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Taking a Look at a Pair of Eclipse Award Head Scratchers

by Brian Nadeau

December 21, 2017

If we’re down in sunny South Florida at Gulfstream Park and the calendar is about to change, that also means the Eclipse Awards are right around the corner. And while there are some slam dunks like Gun Runner for Horse of the Year, Abel Tasman for 3-year-old filly and West Coast for 3-year-old male, there are also a lot of tough decisions looming for voters. So, in an effort to get a head start on the process, this voter is going to go over two of the trickier divisions with the hopes of getting a better understanding on where the chips may fall.

2-Year-Old Male

This is obviously the toughest one, as Good Magic won the only race that mattered, the Breeders’ Cup Juvenile, and he did it with aplomb, while blitzing his chief rival Bolt d’Oro by 5 ¼ lengths in the process. The issue is that he entered as a maiden and the Juvenile was his only win of the year, though he was a good 2nd in the GI Champagne prior to the Juvenile. Bolt d’Oro, on the other hand, won both the GI Del Mar Futurity and GI FrontRunner and had a brutal trip in the Juvenile, yet, to his credit, he fought hard and got what he could to be 3rd.

The overriding notion is that when you win THE race, and bury THE horse in the process, you should be champion. And Good Magic has a heck of a case. But I’m still torn, as those two GI wins by Bolt d’Oro hold a lot of weight, and he was severely compromised in the Juvenile, yet still refused to throw in the towel and put forth a very good effort. This one figures to go down to the wire, but I’ll likely side with Good Magic’s big win over Bolt d’Oro’s better body of work.


If Lady Eli couldn’t win this award as an undefeated 2-year-old filly in 2014, it may be a bit presumptuous to think Rushing Fall will do it this year. But there’s a few reasons to think there will be a breakthrough that will allow a turf horse to win an award that has always gone to a dirt horse. First off, Rushing Fall was awesome in all three wins in her freshman season, never met defeat and, in addition to her win in the Breeders’ Cup Juvenile Fillies Turf, she also won the GIII Jessamine at Keeneland. Second, Breeders’ Cup Juvenile Fillies winner Caledonia Road only had a maiden win to her credit to go with her upset at Santa Anita. Yes, she was 2nd in the GI Frizette, but I’m likely to break the mold a bit and vote for Rushing Fall. The Juvenile Fillies Turf attracted some solid Euros and Rushing Fall wasn’t even favored, so it’s not like she beat up on a sad sack of horses, which I’m apt to think Caledonia Road did in the Juvenile Fillies, especially after heavy favorite Moonshine Memories didn’t run an inch.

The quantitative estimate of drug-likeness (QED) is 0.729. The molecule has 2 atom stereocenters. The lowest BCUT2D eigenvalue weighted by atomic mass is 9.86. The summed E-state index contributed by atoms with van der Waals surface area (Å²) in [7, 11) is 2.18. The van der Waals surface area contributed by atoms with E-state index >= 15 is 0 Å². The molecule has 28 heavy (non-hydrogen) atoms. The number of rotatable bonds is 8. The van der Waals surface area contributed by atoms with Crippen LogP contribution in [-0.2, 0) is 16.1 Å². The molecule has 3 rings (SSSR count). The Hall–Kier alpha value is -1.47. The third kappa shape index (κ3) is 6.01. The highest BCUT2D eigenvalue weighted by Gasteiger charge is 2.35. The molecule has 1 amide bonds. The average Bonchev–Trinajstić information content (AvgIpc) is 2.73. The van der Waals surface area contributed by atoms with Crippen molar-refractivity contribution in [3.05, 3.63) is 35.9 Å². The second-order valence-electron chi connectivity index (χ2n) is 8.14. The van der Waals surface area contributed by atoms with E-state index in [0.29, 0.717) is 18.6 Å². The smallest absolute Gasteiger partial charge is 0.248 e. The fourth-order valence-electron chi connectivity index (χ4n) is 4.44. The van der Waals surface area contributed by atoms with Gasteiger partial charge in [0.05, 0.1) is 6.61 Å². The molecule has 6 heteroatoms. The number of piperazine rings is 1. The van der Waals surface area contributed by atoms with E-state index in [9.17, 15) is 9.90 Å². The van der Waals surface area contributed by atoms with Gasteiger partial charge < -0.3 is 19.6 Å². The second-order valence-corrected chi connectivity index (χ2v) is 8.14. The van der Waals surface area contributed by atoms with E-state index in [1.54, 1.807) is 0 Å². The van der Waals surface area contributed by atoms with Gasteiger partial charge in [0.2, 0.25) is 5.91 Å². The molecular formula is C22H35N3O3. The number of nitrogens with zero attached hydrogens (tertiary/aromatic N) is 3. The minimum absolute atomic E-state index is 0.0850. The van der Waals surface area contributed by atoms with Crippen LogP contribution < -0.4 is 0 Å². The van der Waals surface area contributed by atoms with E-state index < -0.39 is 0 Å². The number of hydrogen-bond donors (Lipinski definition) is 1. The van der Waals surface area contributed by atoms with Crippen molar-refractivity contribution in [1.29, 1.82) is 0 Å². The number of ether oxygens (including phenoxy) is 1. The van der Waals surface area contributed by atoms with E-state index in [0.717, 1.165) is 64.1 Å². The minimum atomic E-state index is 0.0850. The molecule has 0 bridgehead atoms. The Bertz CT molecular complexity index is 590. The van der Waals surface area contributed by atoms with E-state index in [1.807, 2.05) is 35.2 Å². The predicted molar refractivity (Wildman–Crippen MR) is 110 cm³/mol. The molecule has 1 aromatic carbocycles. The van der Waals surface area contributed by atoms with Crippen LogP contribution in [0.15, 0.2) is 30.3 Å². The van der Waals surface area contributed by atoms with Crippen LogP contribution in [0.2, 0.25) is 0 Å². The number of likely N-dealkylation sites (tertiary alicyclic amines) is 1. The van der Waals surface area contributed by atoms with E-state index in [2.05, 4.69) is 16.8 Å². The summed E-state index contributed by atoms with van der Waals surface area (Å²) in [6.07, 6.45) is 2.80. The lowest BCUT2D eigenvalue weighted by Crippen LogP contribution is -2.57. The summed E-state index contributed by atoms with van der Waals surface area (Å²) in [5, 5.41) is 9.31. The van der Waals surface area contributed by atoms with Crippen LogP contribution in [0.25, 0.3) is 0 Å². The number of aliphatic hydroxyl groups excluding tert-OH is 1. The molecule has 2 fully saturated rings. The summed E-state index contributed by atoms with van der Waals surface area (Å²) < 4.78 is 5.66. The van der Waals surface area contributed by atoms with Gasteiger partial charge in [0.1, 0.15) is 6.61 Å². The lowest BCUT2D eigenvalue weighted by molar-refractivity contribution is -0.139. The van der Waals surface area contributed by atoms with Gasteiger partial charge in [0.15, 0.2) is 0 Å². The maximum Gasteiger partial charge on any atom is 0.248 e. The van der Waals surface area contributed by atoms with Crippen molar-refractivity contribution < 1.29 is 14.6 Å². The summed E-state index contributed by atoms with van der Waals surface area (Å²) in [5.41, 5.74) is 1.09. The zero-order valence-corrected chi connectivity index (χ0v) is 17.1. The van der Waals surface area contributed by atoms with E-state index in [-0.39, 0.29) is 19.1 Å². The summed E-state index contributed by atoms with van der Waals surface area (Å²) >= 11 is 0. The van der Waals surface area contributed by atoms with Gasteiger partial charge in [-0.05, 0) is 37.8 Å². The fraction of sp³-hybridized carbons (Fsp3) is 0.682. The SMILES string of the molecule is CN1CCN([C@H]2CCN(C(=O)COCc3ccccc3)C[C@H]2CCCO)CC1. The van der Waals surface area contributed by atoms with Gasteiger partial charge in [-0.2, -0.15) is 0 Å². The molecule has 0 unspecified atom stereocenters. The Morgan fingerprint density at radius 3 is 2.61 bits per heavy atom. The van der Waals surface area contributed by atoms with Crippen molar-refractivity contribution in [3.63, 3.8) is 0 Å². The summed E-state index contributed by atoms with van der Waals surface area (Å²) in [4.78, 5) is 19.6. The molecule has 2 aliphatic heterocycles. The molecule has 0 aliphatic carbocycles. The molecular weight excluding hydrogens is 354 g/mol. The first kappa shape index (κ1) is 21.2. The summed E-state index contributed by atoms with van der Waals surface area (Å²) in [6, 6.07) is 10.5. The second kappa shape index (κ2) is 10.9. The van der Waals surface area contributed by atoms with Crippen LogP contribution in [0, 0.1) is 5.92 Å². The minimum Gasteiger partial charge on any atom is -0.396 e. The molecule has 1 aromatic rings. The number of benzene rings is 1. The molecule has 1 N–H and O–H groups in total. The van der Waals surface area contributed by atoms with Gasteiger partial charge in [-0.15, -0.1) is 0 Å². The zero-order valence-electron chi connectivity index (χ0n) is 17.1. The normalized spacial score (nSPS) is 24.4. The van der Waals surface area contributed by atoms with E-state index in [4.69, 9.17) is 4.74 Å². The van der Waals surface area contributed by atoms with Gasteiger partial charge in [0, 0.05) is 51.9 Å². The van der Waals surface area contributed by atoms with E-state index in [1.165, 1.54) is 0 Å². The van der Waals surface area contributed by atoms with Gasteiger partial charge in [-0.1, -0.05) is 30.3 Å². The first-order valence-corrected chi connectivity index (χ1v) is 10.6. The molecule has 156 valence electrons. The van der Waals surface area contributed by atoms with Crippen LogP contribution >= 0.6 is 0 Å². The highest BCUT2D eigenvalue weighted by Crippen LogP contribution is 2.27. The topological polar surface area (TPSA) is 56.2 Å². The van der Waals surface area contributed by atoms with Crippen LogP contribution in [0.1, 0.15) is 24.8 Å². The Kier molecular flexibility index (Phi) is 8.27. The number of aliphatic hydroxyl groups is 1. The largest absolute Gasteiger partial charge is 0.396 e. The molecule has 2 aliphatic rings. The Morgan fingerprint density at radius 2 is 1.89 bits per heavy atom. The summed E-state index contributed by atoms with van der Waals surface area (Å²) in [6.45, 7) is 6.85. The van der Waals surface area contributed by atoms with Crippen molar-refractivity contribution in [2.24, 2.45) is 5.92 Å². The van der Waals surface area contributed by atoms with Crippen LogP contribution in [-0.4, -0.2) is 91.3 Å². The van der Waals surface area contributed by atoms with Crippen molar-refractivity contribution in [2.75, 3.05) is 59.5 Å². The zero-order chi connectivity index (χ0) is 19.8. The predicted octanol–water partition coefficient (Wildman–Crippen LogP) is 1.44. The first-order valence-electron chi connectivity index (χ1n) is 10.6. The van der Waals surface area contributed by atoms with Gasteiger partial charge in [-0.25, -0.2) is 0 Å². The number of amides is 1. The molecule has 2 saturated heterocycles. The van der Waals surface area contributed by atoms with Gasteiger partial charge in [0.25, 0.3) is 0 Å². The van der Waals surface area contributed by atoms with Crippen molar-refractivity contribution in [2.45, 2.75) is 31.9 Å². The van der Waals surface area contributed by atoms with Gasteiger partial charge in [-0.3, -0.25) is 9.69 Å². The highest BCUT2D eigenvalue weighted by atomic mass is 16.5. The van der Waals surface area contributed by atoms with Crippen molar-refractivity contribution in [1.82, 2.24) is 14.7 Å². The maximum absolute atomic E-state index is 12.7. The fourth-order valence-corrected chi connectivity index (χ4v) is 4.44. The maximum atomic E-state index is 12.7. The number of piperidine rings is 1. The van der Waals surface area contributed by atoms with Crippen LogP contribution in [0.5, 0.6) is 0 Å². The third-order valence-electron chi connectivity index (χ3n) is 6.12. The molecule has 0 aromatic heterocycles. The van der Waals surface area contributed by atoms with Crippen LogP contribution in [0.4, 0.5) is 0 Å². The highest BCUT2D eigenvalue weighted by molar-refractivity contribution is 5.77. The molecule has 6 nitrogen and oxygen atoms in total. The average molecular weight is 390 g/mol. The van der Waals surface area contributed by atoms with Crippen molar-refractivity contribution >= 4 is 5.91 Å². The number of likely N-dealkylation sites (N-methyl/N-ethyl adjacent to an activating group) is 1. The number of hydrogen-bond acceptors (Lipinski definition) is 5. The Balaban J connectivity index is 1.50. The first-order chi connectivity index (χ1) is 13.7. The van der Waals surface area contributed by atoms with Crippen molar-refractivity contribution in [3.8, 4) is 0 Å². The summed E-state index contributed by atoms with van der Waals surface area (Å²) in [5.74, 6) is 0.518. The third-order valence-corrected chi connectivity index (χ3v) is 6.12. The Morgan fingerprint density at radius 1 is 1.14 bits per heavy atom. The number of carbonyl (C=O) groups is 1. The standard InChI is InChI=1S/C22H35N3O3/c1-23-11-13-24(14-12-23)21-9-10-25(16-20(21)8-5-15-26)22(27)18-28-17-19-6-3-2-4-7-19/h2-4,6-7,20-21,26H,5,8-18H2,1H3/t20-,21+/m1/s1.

*** As an aside, and I realize I may be in the minority on this, I would love to see the powers that be institute a rule that no foreign horse who runs only one time in North America can be eligible to win an Eclipse Award. That’s the reason I have never voted for a European Breeders’ Cup winner, as I just don’t think one race is enough of a body of work to win OUR championship. Sure, I know Highland Reel last year probably could have won a lot of our GI turf races running backwards, but the reality is that he ran once in America, and that doesn’t warrant a championship from my viewpoint. And yes, I know he was awesome wiring the Breeders’ Cup Turf, but one race does not a champion make. It’s the same reason I won’t be voting for Talismanic this year. I also think that just maybe, if the two-races in North America rule was instituted, there’s a slight possibility that we get a few more Euros coming over for the big turf races in the fall, or even the Arlington Million. Most Euros who are Breeders’ Cup-bound have been pointed to their respective race for much of the year, or it has always been front and center on the radar, so who knows, maybe they pop up a month or two in advance in search of said championship?